The first step in dealing with erection problems within a relationship is to discuss the situation openly. Often couples maintain a conspiracy of silence and this may be the cause of increasing tensions in their relationship and will certainly not resolve the problem.
Partners may constructively take the lead by approaching the subject in a way that is non-judgemental and non-pressurising. Reassurance between partners of their continuing affection and love towards each other can help ease tensions and open the way forward for the problem to be solved.
Men sometimes find it easier to avoid opportunities for sex than to discuss their difficulties. Staying up late, going to bed earlier, working long hours, inviting guests to stay are all telltale signs that the issue is being avoided.
Changes in a man's behaviour because of an underlying problem with erection may lead a woman to believe that either he does not find her attractive any more or that he is having an affair. This may cause a variety of reactions. She may feel that it is her fault; she may feel rejected or resentful. She may try to put pressure on her partner to have sex in the mistaken believe that she can 'fix' him. All of these feelings can extend into the fuller relationship leading to minor rows and frostiness.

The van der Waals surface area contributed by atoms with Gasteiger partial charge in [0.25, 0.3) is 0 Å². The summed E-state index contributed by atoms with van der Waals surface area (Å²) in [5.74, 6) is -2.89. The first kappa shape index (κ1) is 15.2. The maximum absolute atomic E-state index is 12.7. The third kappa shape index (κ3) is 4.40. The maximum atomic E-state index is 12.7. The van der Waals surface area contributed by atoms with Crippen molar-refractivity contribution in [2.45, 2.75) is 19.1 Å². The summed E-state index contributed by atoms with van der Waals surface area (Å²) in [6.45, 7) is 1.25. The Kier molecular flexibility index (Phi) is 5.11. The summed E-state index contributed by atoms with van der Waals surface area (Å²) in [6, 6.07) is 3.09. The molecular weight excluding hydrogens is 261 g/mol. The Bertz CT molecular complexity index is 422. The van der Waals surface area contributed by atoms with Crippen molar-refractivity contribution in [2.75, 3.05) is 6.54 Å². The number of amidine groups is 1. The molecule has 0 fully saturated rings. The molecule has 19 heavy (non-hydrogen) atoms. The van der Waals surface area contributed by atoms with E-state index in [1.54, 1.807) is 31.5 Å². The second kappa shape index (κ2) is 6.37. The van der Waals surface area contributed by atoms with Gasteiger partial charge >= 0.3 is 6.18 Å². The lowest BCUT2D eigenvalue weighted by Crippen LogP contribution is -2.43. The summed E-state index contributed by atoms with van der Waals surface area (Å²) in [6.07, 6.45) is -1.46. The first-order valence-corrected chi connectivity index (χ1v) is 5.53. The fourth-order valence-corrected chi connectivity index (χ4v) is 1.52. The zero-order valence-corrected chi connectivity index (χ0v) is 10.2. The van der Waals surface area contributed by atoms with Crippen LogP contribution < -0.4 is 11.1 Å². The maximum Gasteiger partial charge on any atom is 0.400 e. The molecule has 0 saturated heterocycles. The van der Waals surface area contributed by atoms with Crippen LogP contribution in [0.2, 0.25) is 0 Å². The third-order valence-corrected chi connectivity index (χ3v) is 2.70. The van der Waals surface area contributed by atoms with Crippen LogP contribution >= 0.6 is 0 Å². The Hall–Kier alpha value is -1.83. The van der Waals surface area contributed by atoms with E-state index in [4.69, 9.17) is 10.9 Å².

Men may hold the view that full penetrative sex is essential and therefore, if this does not work sex is pointless and he is a failure. However, his partner may hold the view that sexual intercourse is an opportunity for affection and intimacy and may be just as happy with alternatives to penetration. Expressing feelings openly may help the male partner to appreciate that he is not under such pressure 'to perform' and this may ease any feelings of inadequacy. It can be useful for the couple to take the approach of simply enjoy caressing and close contact for a while.
If these strategies are not successful, then outside help may be required. Often women can take the lead in arranging to see the family doctor, by having an initial discussion with the GP. Where it is the man who arranges a consultation, it may be helpful for his partner to attend as well. In some cases, the GP may feel that referral to counselling or a specialist is appropriate.
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